Even though we had our team in place, I was still living in Newport News in early 2010. I knew I had to live closer to Jeff and our core team. So, in March of 2010, Ellen and I decided to move to the greater Richmond area. We bought our house, where we still live today. It was 20 minutes to Jeff's house, which made life a lot easier. I was still working at ZelTech. I now worked remotely for them and occasionally had to drive back to Hampton, VA.

Garrett enjoys a laugh with Developers Jaime and Jason at a Team Dinner with Tumblr — ​Photo Courtesy of Marc LaFountain

Remote vs. Office

It wasn't just that we spent the first two years of Mobelux working from our homes. It was that Jeff and I had spent the last ten years working on our own. When our core team - Jamie, Jason, and Eddie - joined Mobelux, I really enjoyed being around people that were passionate, skilled, and full of great ideas. That resonated strongly with me. Working with them everyday was something that I craved. I wanted to be on a team again where we saw each other everyday. By the fall, Jeremy Greenwood had joined Mobelux, who now leads the native development team and continued our string of hiring great talent.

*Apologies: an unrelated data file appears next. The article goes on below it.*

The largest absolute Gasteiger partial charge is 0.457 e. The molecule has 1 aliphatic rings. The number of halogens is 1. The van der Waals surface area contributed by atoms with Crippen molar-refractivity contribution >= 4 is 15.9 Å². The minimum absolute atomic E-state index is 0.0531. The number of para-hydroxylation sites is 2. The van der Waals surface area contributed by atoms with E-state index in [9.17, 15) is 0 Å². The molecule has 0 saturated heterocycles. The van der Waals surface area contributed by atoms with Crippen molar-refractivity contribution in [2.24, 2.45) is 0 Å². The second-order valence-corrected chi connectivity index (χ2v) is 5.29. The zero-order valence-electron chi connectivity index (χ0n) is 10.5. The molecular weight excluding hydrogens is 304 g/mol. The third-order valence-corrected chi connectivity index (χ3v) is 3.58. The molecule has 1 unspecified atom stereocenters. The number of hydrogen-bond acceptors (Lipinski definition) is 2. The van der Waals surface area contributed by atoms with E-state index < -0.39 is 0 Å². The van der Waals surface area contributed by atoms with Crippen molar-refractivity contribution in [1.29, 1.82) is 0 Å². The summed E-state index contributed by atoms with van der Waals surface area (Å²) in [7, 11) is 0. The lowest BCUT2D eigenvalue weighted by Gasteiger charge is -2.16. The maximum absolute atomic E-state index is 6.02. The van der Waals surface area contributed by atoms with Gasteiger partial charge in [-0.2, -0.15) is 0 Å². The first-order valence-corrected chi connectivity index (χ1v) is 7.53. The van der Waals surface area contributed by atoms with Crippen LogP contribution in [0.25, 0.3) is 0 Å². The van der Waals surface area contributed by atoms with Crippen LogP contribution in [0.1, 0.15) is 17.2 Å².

There has been a lot of debate over the last ten years about remote teams and the advantages that you can gain. What often goes missing are those in-between moments that help you create chemistry and the grit that it takes to ship challenging work. I had always wondered if you got a place full of smart and motivated people, what type of work could really come out of there. Would work still win out and productivity stay high?

Corrugated Box Building

When we met Scott Ukrop and toured the Corrugated Box Building (an open office space about five minutes south of downtown Richmond) in the fall of 2010 we knew we had found a gem. We needed a place that could comfortably hold us, scale with us as we grew, and feel like the type of place where our hip clients from New York would appreciate: industrial materials, bold colors, and not a corporate office cubicle farm.

Co-working spaces were something that we’d only read about in media outlets like Fast Company at that point. The concept started when architecture firms with innovative and ornate spaces wanted to cover their costs. They rented empty desks to cover their expenses. The Corrugated Box Building wasn’t “co-working” per se, but they had plenty of space and a shared office feel, 3North anchored the space and they hosted design firms, marketing agencies as well as a solar company, a photography studio and even a ramen shop (pioneers for Richmond). They also had spaces for hosting creative and collaborative events like designer talks and meet-ups designed to integrate creativity into your everyday life.

We agreed to move into the Corrugated Box Building with Tumblr alongside us in early 2011. With that space lined up, our focus remained on our work.

Meaningful Work